Each of Acid Test 09‘s three tracks finds Donato Dozzy and Tin Man playing to their strengths with a leisurely attitude.
The opiate fog hanging over those Vladislav Delay Chain Reaction release lifted a while ago, but Ripatti03 is hyperactive even by Kuopio‘s tightly wound standards.
Dinas Oleu, Welsh producer Leif’s debut album, is as moving as the best deep house, but its sounds appear to have been laid in an isolation tank rather than planted in earth.
Ghettoville finds its creator staring into the fundamentals of his sound, which is to say the nuts and bolts of his poetics and the inky void they exist within.
With Links / Sun, Elgato applies his reptilian touch to deep-house tropes, and the results are finely balanced on the cusp of engrossing and uncanny as per usual.
Vortekz, Vril’s first EP for Delsin, offers relentless, tiered dub techno with the internal rhythmic logic of sneakers in a dryer.
For the fourth and final year-end column, LWE staff writer Brandon Bussolini highlights five standout artists of 2013.
Family Vacation is a different beast than Axel Boman’s 12″s, and he clearly enjoys stumbling and slurring more than the briefer format allows.
Special Request’s Soul Musicis a kind of poetics of the style, a Simon Reynolds-influenced meditation on what made 90s breaks unique and thrilling the first time around, paced around 130 BPM for maximum mixing flexibility.
Following close behind Pt 1, Tin Man’s Underdog EP Pt 2 on Pomelo has the same leisurely gait that makes his Acid Test records effortlessly absorbing.
The technicolor fizz blanketing BNJMN’s Hummingbird EP throws the current fixation on “the death of rave” into sharp relief.
Sensate Focus meets footwork on LIES016.5, the latest installment of Ron Morelli’s between-the-integers series.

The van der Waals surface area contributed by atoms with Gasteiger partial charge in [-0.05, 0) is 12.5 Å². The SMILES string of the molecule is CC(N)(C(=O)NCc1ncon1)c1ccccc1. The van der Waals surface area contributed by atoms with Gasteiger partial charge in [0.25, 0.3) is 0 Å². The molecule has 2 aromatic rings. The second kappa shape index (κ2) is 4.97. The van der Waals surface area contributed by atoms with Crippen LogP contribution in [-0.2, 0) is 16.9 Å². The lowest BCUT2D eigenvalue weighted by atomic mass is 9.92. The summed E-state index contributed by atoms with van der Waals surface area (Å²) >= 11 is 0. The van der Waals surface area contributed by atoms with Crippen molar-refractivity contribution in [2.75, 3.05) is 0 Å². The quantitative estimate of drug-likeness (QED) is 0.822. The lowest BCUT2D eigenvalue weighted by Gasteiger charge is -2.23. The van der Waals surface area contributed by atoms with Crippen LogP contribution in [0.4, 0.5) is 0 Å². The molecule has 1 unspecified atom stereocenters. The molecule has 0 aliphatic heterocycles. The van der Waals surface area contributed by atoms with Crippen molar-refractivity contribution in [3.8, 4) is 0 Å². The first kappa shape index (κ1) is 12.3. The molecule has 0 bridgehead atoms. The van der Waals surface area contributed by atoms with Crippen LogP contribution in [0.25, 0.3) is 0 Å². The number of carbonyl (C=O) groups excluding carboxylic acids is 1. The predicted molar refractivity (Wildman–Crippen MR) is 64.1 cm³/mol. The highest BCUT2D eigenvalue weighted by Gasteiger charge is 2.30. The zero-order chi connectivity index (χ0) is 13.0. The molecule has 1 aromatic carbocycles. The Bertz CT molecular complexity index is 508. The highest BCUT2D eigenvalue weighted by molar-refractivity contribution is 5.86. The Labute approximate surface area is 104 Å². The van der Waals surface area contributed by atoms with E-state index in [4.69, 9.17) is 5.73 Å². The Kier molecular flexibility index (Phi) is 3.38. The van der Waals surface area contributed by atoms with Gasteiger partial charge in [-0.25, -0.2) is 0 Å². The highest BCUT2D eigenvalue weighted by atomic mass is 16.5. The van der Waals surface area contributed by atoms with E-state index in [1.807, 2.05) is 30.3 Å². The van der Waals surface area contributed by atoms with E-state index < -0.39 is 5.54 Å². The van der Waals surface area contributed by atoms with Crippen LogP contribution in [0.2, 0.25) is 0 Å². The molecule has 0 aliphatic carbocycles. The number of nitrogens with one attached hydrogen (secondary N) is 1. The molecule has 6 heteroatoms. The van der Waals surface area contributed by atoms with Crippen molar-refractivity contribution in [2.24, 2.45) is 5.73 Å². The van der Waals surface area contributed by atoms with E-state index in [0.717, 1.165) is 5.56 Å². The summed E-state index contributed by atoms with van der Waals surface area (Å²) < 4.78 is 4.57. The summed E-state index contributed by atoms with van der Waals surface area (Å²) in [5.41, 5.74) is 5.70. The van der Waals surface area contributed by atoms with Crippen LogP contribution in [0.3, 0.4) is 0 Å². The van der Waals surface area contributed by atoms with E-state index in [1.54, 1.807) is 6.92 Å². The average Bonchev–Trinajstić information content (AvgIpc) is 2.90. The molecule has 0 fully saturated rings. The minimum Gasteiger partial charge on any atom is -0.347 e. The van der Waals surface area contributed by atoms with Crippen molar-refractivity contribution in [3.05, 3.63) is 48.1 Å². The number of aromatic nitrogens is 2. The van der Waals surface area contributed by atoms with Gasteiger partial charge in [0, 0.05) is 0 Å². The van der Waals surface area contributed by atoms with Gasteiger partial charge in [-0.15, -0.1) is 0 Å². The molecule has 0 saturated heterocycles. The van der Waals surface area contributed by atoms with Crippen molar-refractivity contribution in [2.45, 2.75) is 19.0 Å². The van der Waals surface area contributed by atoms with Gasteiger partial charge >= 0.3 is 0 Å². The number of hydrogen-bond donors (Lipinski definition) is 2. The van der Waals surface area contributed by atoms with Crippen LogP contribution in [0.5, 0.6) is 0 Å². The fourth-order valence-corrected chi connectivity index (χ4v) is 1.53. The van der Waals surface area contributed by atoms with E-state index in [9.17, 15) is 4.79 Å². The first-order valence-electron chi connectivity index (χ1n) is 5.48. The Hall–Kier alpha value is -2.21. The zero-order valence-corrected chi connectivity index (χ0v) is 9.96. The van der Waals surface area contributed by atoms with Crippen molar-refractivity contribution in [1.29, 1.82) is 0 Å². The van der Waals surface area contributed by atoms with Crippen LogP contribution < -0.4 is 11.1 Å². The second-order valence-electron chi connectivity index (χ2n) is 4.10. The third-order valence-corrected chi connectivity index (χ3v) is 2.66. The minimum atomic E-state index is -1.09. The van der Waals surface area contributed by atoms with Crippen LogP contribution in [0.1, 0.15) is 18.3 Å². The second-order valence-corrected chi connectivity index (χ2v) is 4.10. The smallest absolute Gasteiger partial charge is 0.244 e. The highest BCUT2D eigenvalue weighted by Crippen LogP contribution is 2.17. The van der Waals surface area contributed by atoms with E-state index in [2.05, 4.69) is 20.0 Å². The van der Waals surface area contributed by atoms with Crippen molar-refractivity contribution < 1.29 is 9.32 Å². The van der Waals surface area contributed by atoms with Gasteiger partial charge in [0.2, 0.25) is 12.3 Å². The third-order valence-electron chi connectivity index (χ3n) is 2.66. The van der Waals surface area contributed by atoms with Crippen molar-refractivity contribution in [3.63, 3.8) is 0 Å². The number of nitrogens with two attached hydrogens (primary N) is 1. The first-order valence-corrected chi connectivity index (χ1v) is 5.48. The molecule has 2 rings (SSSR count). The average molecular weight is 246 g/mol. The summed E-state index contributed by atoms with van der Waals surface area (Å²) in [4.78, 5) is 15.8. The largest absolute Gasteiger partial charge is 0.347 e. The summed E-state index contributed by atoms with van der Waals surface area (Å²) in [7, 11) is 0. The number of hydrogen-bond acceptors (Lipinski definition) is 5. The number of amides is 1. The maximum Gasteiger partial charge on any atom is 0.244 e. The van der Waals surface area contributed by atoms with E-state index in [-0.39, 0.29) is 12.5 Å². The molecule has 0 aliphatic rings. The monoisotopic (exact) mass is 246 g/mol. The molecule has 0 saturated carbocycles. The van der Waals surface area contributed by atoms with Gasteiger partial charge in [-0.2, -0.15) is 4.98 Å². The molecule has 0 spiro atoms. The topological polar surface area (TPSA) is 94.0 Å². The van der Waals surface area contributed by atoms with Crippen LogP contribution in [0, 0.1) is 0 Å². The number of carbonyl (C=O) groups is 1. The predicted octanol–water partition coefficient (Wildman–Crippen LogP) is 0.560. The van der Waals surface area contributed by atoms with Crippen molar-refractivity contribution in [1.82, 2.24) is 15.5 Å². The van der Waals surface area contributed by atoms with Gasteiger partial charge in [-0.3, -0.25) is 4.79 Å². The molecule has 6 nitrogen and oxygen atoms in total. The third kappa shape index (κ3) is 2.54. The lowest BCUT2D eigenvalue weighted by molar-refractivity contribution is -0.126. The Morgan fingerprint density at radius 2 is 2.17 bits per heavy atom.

Following up Sabre’s Tasteful Nudes debut is WT 19 Sabre, a three-tracker for Willie Burns’s label that initially offers more of the same sundazed glow.
The third split 12″ on Singapore’s Midnight Shift pairs Recondite with relative unknown Julien H Mulder and finds both parties performing at a similarly high level.
For our first 2Q Report of 2013, staff writer Brandon Bussolini provides and overview of the five most essential albums of the year thus far.
You wouldn’t mistake Fences for anything other than a John Roberts album, yet a direct comparison with Glass Eights makes clear how far the musician has come.
Each of the three tracks on Ten Walls’ Gotham EP touches a distinct style rooted in house, but each grows unpredictably according to its own internal logic.
Seven Lies, the debut album from Djrum, immediately lets you know you’re where you are: right there in the long, romantic middle of UK bass.
Savannah completes Mr. Beatnick’s Synthetes EP trilogy maintaining the mellow, memorable note the London musician hit by embedding hip-hop fragments, mosaic-like, between well-spaced kick drums.
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